The total labour force increased by 13,000 people (0.6 percent) during the quarter. Annually, the labour force has risen by 40,000 (1.7 percent).

Graph, Labour force participation 

Total hours worked – seasonally adjusted

The total number of actual hours worked per week rose by 0.8 percent during the September 2010 quarter. During the same period, the number of usual hours worked fell by 0.2 percent. Annually, the total number of actual hours worked per week rose by 3.0 percent and usual hours worked rose by 1.0 percent.

 Graph, Total hours worked

Jobless – unadjusted

The jobless are defined as those people who are either officially unemployed, available but not actively seeking work, or actively seeking but not available for work. Since the September 2009 quarter, the number of jobless people has fallen by 10,500 (4.1 percent), down to 243,500. The decrease was driven by a decrease in the number of people who are available but not actively seeking work, or actively seeking but not available for work. Annually, the number of people unemployed remained flat.

Underemployment – unadjusted

The number of underemployed people (people employed part-time who would prefer to work more hours) may serve as a measure of labour under-utilisation in the economy. Of the 503,700 people employed part-time in the September 2010 quarter, 21.8 percent (110,000) would prefer to work more hours. This compares with 20.6 percent in the June 2010 quarter and 24.4 percent in the September 2009 quarter.

During the September 2010 quarter, 29.0 percent of males working part-time would have preferred to work more hours, compared with 18.9 percent of females.

Duration of unemployment – unadjusted

Annually, short-term unemployment (those unemployed for 26 weeks or less) fell by 1,600 (1.7 percent) to 95,100. During the same period, the number of long-term unemployed (those unemployed for longer than 26 weeks) rose by 2,900 (8.1 percent) to 38,300. Of the total number of unemployed people in the September 2010 quarter, 65.8 percent had been so for 26 weeks or less, while 26.5 percent had been unemployed for longer than 26 weeks.

Duration of unemployment (unadjusted)
  September 2009 quarter (000) September 2010 quarter (000)
Short-term unemployment
26 weeks or less

  96.7

 95.1
Long-term unemployment
Over 26 weeks, but not over one year
Over one year, but not over two years
Over two years
Total long-term unemployment


  25.9
    6.5
    3.0
  35.5


 28.0
   7.0
   3.4
 38.3
Not specified   12.3  11.0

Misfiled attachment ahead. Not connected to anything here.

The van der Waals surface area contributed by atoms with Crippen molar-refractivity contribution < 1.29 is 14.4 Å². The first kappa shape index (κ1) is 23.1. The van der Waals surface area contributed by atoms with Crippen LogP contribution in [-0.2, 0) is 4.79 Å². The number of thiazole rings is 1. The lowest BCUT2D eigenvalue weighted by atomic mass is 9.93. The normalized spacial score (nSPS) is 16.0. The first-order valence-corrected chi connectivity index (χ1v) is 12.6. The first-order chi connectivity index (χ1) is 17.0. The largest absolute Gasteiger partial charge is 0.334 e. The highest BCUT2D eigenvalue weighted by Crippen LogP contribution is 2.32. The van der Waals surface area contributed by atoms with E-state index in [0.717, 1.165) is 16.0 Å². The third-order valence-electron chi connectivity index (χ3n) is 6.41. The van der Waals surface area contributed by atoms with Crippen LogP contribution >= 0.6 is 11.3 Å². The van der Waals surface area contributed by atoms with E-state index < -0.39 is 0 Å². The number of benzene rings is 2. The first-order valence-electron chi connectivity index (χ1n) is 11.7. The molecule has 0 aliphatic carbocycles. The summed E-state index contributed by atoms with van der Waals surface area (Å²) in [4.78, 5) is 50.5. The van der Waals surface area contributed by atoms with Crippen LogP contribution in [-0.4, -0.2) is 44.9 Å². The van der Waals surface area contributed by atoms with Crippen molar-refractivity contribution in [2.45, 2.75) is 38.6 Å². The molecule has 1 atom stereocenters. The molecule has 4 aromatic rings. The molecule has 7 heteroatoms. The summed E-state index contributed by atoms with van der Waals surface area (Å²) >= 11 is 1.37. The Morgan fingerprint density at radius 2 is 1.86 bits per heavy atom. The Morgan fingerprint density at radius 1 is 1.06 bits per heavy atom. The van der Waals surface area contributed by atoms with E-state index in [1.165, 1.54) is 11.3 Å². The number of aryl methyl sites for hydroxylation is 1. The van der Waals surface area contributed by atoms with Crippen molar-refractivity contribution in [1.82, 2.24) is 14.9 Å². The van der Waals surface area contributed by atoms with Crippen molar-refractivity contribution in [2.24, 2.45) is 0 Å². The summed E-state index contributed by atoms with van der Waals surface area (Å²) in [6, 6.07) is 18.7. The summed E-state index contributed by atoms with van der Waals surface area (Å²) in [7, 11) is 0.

Total unemployment 144.5 144.5

 

Participation in formal study – unadjusted

During the September 2010 quarter, 317,900 people were participating in formal study, a 1.2 percent annual increase. Unemployed people were the most likely to be involved in formal study, with 14.5 percent participating. This compares with 11.1 percent of those not in the labour force and 8.0 percent of those who were employed.

Ethnic group statistics – unadjusted

Annually, unemployment rates increased significantly for the Māori only and MELAA only ethnic groups.

Single/combination unemployment rate (unadjusted) by ethnic group
  September 2009 quarter (percent) September 2010 quarter (percent)
 European only   4.5   4.3
 Māori only 14.2 16.2
 Pacific peoples only 12.3 13.5
 Asian only   8.5   8.0
 MELAA only   8.0 11.1
'Other ethnicity' only   3.7   2.7
 European/Māori 10.4   9.4
 Two or more groups not elsewhere included 14.5 13.4
 Note: MELAA = Middle Eastern/Latin American/African

The unemployment rate for all people who identified with the Māori ethnic group (including those who also identified with other groups) was 13.4 percent in the September 2010 quarter. This figure is known as the total response Māori unemployment rate. This rate has increased by 0.4 percentage points since the September 2009 quarter, when it was 13.0 percent.

Longer time series

The following graphs show the HLFS series for the number of people employed, the labour force participation rate, and the unemployment rate over a 15-year period. A complete time series from March 1986 onwards is available on request.

 Graph, Employment

 Graph, Labour force participation

 Graph, Unemployment rate

Impact of Canterbury earthquake on the survey results

The earthquake that struck the Canterbury region on 4 September 2010 caused some disruption to interviewing. For a two-week period following the earthquake, Statistics New Zealand suspended interviewing in Christchurch city and in the Waimakariri and Selwyn districts. This resulted in the loss of 300 households from the survey sample.

The loss of these households was handled via the survey’s usual adjustment methods for non-response. This ensured that the final published population estimate for Canterbury is consistent with the established time series. Without this, the region’s working-age population would have been underestimated.

Analysis shows that the loss of these households did not introduce any bias into the survey. Any inconsistencies were well within sampling error bounds.

 

For technical information contact: 
Will Bell or Michelle Barnes
Wellington 04 931 4600
Email: info@stats.govt.nz  

Next release ...

Household Labour Force Survey: December 2010 quarter will be released on 
3 February 2011.